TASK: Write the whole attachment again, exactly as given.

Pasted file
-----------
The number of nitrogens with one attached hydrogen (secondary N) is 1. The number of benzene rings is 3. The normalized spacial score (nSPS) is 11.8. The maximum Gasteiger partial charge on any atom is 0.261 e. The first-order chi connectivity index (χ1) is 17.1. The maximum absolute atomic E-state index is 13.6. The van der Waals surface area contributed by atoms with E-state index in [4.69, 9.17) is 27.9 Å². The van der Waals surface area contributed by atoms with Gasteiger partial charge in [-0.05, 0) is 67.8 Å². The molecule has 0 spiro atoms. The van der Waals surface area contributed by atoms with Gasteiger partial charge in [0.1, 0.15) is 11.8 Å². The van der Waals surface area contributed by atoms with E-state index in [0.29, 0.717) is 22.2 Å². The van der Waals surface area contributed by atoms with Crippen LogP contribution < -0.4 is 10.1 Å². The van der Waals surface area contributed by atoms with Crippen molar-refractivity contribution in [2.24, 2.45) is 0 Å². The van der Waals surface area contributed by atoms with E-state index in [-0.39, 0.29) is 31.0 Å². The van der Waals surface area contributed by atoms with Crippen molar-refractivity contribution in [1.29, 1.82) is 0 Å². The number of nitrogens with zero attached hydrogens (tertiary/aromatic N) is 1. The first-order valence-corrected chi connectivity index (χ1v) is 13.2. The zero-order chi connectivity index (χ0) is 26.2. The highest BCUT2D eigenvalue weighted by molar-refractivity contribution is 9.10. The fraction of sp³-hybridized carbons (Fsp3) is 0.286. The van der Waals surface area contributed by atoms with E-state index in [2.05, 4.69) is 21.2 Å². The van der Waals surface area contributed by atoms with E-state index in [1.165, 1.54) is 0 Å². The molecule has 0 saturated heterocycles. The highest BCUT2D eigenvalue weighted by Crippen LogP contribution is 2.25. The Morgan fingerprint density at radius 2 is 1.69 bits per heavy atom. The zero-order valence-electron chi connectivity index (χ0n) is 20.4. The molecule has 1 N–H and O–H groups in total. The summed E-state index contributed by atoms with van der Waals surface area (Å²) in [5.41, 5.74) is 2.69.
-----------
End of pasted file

The number of nitrogens with one attached hydrogen (secondary N) is 1. The number of benzene rings is 3. The normalized spacial score (nSPS) is 11.8. The maximum Gasteiger partial charge on any atom is 0.261 e. The first-order chi connectivity index (χ1) is 17.1. The maximum absolute atomic E-state index is 13.6. The van der Waals surface area contributed by atoms with E-state index in [4.69, 9.17) is 27.9 Å². The van der Waals surface area contributed by atoms with Gasteiger partial charge in [-0.05, 0) is 67.8 Å². The molecule has 0 spiro atoms. The van der Waals surface area contributed by atoms with Gasteiger partial charge in [0.1, 0.15) is 11.8 Å². The van der Waals surface area contributed by atoms with E-state index in [0.29, 0.717) is 22.2 Å². The van der Waals surface area contributed by atoms with Crippen LogP contribution < -0.4 is 10.1 Å². The van der Waals surface area contributed by atoms with Crippen molar-refractivity contribution in [2.24, 2.45) is 0 Å². The van der Waals surface area contributed by atoms with E-state index in [-0.39, 0.29) is 31.0 Å². The van der Waals surface area contributed by atoms with Crippen molar-refractivity contribution in [1.29, 1.82) is 0 Å². The number of nitrogens with zero attached hydrogens (tertiary/aromatic N) is 1. The first-order valence-corrected chi connectivity index (χ1v) is 13.2. The zero-order chi connectivity index (χ0) is 26.2. The highest BCUT2D eigenvalue weighted by molar-refractivity contribution is 9.10. The fraction of sp³-hybridized carbons (Fsp3) is 0.286. The van der Waals surface area contributed by atoms with E-state index in [2.05, 4.69) is 21.2 Å². The van der Waals surface area contributed by atoms with E-state index in [1.165, 1.54) is 0 Å². The molecule has 0 saturated heterocycles. The highest BCUT2D eigenvalue weighted by Crippen LogP contribution is 2.25. The Morgan fingerprint density at radius 2 is 1.69 bits per heavy atom. The zero-order valence-electron chi connectivity index (χ0n) is 20.4. The molecule has 1 N–H and O–H groups in total. The summed E-state index contributed by atoms with van der Waals surface area (Å²) in [5.41, 5.74) is 2.69.